Many people move off grid and fall in love of the idea of free solar power. Yes we use solar power year round and unfortunately, there are limits to it. To come up with a reasonable answer, it really depends on three things. 1) Location, 2) Power lifestyle, and 3) System cost. Pick any two items and it will really determine the third.
For example, choose your location and power lifestyle and that pretty much determines the number of panels and components to create that power throughout the winter. Or, choose your system cost and power lifestyle, and it will determine how much power you need to live with in the winter.
Technically, the best places for solar power are on the equator. Of course this must be balanced with which country to live in, and how well you enjoy those climates. For me, the abundance of solar power would have to go into running air conditioning since I don’t do well in the heat.
On the other extreme, moving above the arctic circle would mean no solar for a couple months or more each year.
Most of the time, the location is already chosen because you live there or desire to. Not many folks decide to move off grid with the luxury of choosing which state or country to start with. We enjoy the Cascade mountains and the experience of seasons, so that makes winter a little more of a challenge.
Solar maps can help you determine approximately how many equivalent solar hours of Sun to expect for your worst case design. Just remember, its human nature to pick the higher number if you are near one of the lines on the map. Trust me, pick the lower number because when it comes to wintry overcast times, Mr Murphy always wins
Will you really need to run AC? Will you try electric heat? Nope, not likely with a solar power system. However, it is quite helpful to go through the exercise of working on a power budget and we good resources for that here.
If you want to pay as you go, then it may be awhile until all three factors are satisfied. Some things like battery banks must be purchased all at the same time. The initial cost of an all solar power system can be very high, and thats why we advocate starting with a decent genverter system first.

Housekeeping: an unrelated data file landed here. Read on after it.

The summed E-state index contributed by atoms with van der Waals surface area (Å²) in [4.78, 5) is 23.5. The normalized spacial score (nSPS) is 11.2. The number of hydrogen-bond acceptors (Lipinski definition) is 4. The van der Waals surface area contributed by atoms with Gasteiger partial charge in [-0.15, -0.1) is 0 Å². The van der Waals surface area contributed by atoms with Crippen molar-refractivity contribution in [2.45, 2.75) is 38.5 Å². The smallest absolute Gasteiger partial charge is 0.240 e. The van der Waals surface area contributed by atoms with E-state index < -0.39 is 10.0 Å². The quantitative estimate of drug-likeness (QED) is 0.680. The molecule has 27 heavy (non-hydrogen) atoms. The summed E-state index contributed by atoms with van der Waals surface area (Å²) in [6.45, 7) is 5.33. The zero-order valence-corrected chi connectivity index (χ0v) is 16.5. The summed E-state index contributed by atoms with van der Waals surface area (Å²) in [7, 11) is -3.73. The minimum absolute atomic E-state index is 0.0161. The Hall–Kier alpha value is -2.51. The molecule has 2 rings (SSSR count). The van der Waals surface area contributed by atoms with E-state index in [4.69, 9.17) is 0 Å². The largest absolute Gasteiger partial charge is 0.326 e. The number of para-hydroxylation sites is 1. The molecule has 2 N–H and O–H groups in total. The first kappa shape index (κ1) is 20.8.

Our solar experience
Where we live on the East side of the Cascade mountains, the solar map indicates a minimum of 3.5 to 4 hours a day. That may be the average over an entire year, but we see long periods where we are in the fog (clouds) for weeks on end. I would take an enormous battery bank and solar array to produce any significant power under those conditions.
After 11 years, we’ve seen the early winter fog experience range from three to six weeks. Its really beautiful with the long hoar frost that grows on everything. It is impossible on power without our genverter system! Even during normal winter times, we see anywhere from 160 – 250 WH produced on overcast days and up to 1000 WH on sunny January days. Its a far cry from the peak power produced in the summer of nearly 3,300 WH.
With the genverter system there is nothing like “virtual sunshine” on demand during the winter! However, there is fuel cost exchanged for the convenience. Consider alternative fuels like propane, bio-diesel, or methane bio-gas to fuel your Green-er sunshine on demand. I’ve waiting to hear from a friend in Tasmania, the old wood-gas system. It was used back in WWII to run a generator or motor using the fumes that come off of wood burned a special way.
To summarize, a solar only power system is a poor and risky investment unless you live in a perfect year round solar environment. Design and use a genverter system to create you virtual sunshine when the sky doesn’t treat you well and you’ll be much better off power-wise.
I our case, we’d need 10 or twenty times the solar panels to get us through the bad solar times in winter! not practical!
What do you think? Agree, disagree? Share your thoughts now in the comment section below!